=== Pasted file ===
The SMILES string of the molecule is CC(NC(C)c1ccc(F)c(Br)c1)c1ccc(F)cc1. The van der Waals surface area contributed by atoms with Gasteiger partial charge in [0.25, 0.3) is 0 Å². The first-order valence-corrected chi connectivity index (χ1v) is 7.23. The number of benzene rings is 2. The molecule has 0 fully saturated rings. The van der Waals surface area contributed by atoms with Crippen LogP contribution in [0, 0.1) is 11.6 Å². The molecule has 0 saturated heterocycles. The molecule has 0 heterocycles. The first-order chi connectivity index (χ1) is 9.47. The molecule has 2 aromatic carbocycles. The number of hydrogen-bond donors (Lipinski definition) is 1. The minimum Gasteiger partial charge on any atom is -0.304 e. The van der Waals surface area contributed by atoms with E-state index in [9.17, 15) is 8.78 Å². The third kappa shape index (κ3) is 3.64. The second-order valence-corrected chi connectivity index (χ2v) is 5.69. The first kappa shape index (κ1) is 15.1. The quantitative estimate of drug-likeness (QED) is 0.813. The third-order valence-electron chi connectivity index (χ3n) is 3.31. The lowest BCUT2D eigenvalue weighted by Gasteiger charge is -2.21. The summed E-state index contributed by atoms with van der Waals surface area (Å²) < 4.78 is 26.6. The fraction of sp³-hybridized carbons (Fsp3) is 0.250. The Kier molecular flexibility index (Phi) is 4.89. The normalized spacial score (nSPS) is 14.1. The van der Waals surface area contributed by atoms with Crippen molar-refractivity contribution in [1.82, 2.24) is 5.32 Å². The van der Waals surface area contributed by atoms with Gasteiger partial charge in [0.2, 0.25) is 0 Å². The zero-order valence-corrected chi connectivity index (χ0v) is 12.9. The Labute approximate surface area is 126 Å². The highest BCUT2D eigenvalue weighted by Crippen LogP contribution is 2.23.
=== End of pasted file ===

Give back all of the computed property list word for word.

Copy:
The SMILES string of the molecule is CC(NC(C)c1ccc(F)c(Br)c1)c1ccc(F)cc1. The van der Waals surface area contributed by atoms with Gasteiger partial charge in [0.25, 0.3) is 0 Å². The first-order valence-corrected chi connectivity index (χ1v) is 7.23. The number of benzene rings is 2. The molecule has 0 fully saturated rings. The van der Waals surface area contributed by atoms with Crippen LogP contribution in [0, 0.1) is 11.6 Å². The molecule has 0 saturated heterocycles. The molecule has 0 heterocycles. The first-order chi connectivity index (χ1) is 9.47. The molecule has 2 aromatic carbocycles. The number of hydrogen-bond donors (Lipinski definition) is 1. The minimum Gasteiger partial charge on any atom is -0.304 e. The van der Waals surface area contributed by atoms with E-state index in [9.17, 15) is 8.78 Å². The third kappa shape index (κ3) is 3.64. The second-order valence-corrected chi connectivity index (χ2v) is 5.69. The first kappa shape index (κ1) is 15.1. The quantitative estimate of drug-likeness (QED) is 0.813. The third-order valence-electron chi connectivity index (χ3n) is 3.31. The lowest BCUT2D eigenvalue weighted by Gasteiger charge is -2.21. The summed E-state index contributed by atoms with van der Waals surface area (Å²) < 4.78 is 26.6. The fraction of sp³-hybridized carbons (Fsp3) is 0.250. The Kier molecular flexibility index (Phi) is 4.89. The normalized spacial score (nSPS) is 14.1. The van der Waals surface area contributed by atoms with Crippen molar-refractivity contribution in [1.82, 2.24) is 5.32 Å². The van der Waals surface area contributed by atoms with Gasteiger partial charge in [0.2, 0.25) is 0 Å². The zero-order valence-corrected chi connectivity index (χ0v) is 12.9. The Labute approximate surface area is 126 Å². The highest BCUT2D eigenvalue weighted by Crippen LogP contribution is 2.23.